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In the 2019 Conversations series, every Tuesday in September we will consider narration and renarration as regulation.
This seminar series will highlight and investigate the regulatory roles of stories in framing, categorising, modelling, communicating and sense-making across a variety of domains and media. It will also explore the transformative potential of counter-storytelling or re-narration.
Four panels will interrogate the theme:
Fairy tales, movies, art, the media – they all convey stories that produce, and reproduce, the norms and values of a society within a given time and space. What did the stories of your childhood teach you about virtues and vices, masculinity and femininity, heroes and villains? What do the daily newspapers, the evening news, or the latest tweets say about personal responsibility or collective action, about what we as a society should value or fear? How do these stories seek to regulate our behaviour?
This panel explores the role of narratives in framing how problems are understood and their consequent impact on how policies and regulation are developed, received, opposed and ignored. We ask: how and why do narratives have such powerful roles? To what extent can policy-making be characterised as story-telling, and how does this work to both empower and silence different voices and possibilities? What are the implications of these insights for regulation and governance and for the role of scholars in this process?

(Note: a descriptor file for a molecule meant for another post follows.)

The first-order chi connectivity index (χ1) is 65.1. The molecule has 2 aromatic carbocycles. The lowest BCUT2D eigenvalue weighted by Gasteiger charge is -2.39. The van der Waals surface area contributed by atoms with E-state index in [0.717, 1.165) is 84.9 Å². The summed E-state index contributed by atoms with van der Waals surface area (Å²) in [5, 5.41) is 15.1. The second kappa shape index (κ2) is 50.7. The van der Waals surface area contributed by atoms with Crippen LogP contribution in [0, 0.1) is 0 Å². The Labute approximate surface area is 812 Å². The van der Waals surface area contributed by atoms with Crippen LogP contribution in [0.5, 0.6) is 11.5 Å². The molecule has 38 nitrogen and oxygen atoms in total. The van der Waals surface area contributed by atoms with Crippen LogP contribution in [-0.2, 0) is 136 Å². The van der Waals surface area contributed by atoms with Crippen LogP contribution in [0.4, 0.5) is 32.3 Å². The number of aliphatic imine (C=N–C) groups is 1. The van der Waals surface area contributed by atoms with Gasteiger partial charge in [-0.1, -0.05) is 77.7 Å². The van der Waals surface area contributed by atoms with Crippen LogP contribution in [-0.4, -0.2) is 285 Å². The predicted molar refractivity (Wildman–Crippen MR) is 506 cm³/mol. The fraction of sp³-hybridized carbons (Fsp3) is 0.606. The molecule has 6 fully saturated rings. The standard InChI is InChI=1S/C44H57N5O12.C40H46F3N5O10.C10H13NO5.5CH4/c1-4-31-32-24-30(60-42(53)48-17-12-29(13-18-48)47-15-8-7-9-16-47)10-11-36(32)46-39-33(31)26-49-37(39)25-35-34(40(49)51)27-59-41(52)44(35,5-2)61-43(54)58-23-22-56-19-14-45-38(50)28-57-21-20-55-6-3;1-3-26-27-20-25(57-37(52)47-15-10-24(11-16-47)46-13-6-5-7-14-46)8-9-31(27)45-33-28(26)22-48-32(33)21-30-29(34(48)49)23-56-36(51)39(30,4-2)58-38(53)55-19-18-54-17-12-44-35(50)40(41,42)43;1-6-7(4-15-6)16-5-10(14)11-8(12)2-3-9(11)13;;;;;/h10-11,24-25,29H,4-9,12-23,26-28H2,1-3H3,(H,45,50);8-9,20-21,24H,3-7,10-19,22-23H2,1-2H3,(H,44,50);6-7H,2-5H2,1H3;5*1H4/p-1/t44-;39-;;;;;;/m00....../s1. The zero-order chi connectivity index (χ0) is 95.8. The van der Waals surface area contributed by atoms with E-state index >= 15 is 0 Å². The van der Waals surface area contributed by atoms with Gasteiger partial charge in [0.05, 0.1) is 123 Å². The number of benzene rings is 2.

This seminar brings together four academics who have used documentaries, podcasts and commercial non-fiction to showcase their work, and found that they were able to reach wider audiences than through conventional research products alone. How can story-telling fit within the conventions of academic/policy writing? How do the forms and media through which stories are narrated influence what regulatory impact they have?
Re-storying is a powerful strategy that has been used in different contexts, particularly as a way of re-centering marginalised or silenced voices. Re-storying dominant narratives can challenge tacit knowledge and many taken-for-granted beliefs. What is the potential for re-narration to lead to regulatory and governance transformation?